Why Are Women Expected to Date Men With a Lower Educational Level?

Why Are Women Expected to Date Men With a Lower Educational Level?

Dear Evan,

I was at a speed dating event last night for the second time. Just like the first time, it was full of smart, pretty, successful women in their thirties and forties and men of similar ages with manual labor jobs (and a few running their own manual labor businesses) but no men of equivalent professional or educational status except for one doctor. Why he was there, I do not know, as he made it clear that he was not really looking to date anyone. He did however buy me a drink in the bar afterwards and asked me what I thought of the event. I said I would be unlikely to go again because I have nothing in common to talk about with the men that I have met at these events.

He proceeded to give me a lecture as to why I shouldn’t automatically dismiss dating the two guys who were responsible for service washes in the launderette as they may be perfectly nice people and that career women in their thirties get what they deserve if they don’t. I am just wondering how many other men think like this? For me, it seems plain common sense that, while professional women with masters degrees may be compatible with men in less successful professions, the guy that left school with no qualifications to work in the launderette is highly unlikely to be a good fit.

It is not the first time that I have come across the attitude that career women deserve to be alone if they don’t want to date men without any education, or men a generation older, or the obese. I am just wondering how many men really think like this.

Fiona

Fiona,

It doesn’t matter how many men think like this.

Just like KC’s email a few weeks ago about how she receives emails from disappointing men she meets online, you’re illustrating an amusing concern with men’s preferences in women.

Men do what they want. They don’t do what you want.

My answer to you is largely the same as my answer to her.

Men do what they want. They don’t do what you want.

If he is a dishwasher and he finds you pretty, he’s going to ask you out.

If you don’t go out with him because you intimate that you’re “above” him on the dating food chain, it’s predictable that he might lash out at you.

You may be technically correct that he’s not of your social station, but that’s of no concern to the man you’ve just insulted to his face.

Literally, the ONLY thing he can do when you tell him that you have nothing in common (without getting to know him) is tell you that you’re wrong for judging people and that this attitude may come back to haunt you.

Women tend to adhere more to their checklists, which usually call for a man who is just like you, but better. And without your flaws.

He’s right about that. This is one of the big blind spots that women have in dating.

Allow me to explain.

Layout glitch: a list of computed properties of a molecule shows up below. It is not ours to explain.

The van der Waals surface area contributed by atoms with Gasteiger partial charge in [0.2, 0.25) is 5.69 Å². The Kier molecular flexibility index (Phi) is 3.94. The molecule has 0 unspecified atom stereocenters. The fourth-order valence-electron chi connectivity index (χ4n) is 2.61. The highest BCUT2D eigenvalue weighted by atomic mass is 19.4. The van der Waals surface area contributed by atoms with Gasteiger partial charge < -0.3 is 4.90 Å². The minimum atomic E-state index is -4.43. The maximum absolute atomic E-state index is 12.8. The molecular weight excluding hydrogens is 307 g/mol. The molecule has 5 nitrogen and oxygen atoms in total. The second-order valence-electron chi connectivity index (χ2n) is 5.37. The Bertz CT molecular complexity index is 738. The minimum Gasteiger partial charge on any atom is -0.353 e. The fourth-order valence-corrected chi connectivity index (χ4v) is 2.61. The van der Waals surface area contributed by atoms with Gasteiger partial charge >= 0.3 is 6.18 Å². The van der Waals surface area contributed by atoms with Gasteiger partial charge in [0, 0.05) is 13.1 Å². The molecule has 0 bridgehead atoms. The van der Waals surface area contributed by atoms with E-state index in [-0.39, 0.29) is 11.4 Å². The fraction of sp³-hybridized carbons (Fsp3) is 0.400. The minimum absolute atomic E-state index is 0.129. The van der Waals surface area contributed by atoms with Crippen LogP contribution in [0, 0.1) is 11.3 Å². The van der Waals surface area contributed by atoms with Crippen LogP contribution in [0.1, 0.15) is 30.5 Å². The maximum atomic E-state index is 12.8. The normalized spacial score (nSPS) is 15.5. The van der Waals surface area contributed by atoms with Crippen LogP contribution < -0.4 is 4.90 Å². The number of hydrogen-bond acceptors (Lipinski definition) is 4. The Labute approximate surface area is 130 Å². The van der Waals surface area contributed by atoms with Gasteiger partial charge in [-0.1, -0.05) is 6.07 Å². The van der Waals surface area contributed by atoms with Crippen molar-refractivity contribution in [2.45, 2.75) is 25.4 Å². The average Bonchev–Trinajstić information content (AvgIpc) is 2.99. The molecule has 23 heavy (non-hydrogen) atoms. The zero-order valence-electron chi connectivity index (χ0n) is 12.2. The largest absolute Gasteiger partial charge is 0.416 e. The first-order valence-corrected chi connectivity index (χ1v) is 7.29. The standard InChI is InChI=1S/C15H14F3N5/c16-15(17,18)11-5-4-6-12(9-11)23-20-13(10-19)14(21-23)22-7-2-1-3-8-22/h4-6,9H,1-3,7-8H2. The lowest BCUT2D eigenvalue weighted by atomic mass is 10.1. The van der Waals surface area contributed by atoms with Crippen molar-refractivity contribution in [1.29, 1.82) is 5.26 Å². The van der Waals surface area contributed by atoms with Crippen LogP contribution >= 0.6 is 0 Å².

You painted a black and white world, Fiona. It wasn’t that he was less educated than you. It’s that he was a laundry operator. It’s not that a man is older than you, it’s that he’s a generation older than you. It’s not that he’s a few pounds overweight, it’s that he’s obese. All of your examples are extreme, but not all men are extreme examples of anything.

So, to be crystal clear: no one (besides the fat, stupid and elderly) is saying that you have to date the fat, stupid, or elderly.

Got it? Good.

How do I find a man with traits I desireWhat I am saying – and what these men are inartfully suggesting as well – is that you don’t marry a list of traits. You marry a human being. And if you never think outside the box, you may well find yourself standing alone at the end of the dance.

The reason that I call this a blind spot for women is because women tend to adhere more to their checklists, which usually call for a man who is just like you, but better. And without your flaws.

Taller. Richer. Smarter. Funnier. Saner. Sexier.

Alas, men don’t care if you’re taller, richer, smarter, or funnier.

We just want you to think that we’re amazing.

Which is why men can date ANYONE – regardless of education, income, and height – while many women can only date 1 in 1000 men who are 6 feet tall, with a masters degree and a $200,000 income.

So are some men unrealistic in thinking that they deserve a chance with you?

Yes, they are.

Are they also correct in pointing out that they are open to a lot more women than you are open to men, and this may hinder your ability to find lasting love?

Yes, they are.

To your original question, no one is saying (apart from the jilted men) that you deserve to be alone. But I would be remiss if I didn’t pull out the nugget of wisdom from the flawed logic of the laundry operator.

6
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Comments:

  1. 301
    Highlander

    Evan, you are quite right, even in a divorce situation where there has been infidelity, men have a three times higher rate of suicide than women. The sad fact is there are tons of men who are loyal and monogamous, but get dumped for those same traits, because they’ve become predictable and boring…..

  2. 302
    Barry

    Who lives longest – bit of a red herring.
    Too many variables.

    And if this thread topic is anything to go by, it is quite likely that the men who fail to get into a relationship are going to be poorer, and the women who fail, wealthier. Health could have nothing to do with marriage itself.

    I am struck with the number of women here expressing the opinion that any degree of settling just isn’t worth it. They know what they want, and are not prepared to accept second best.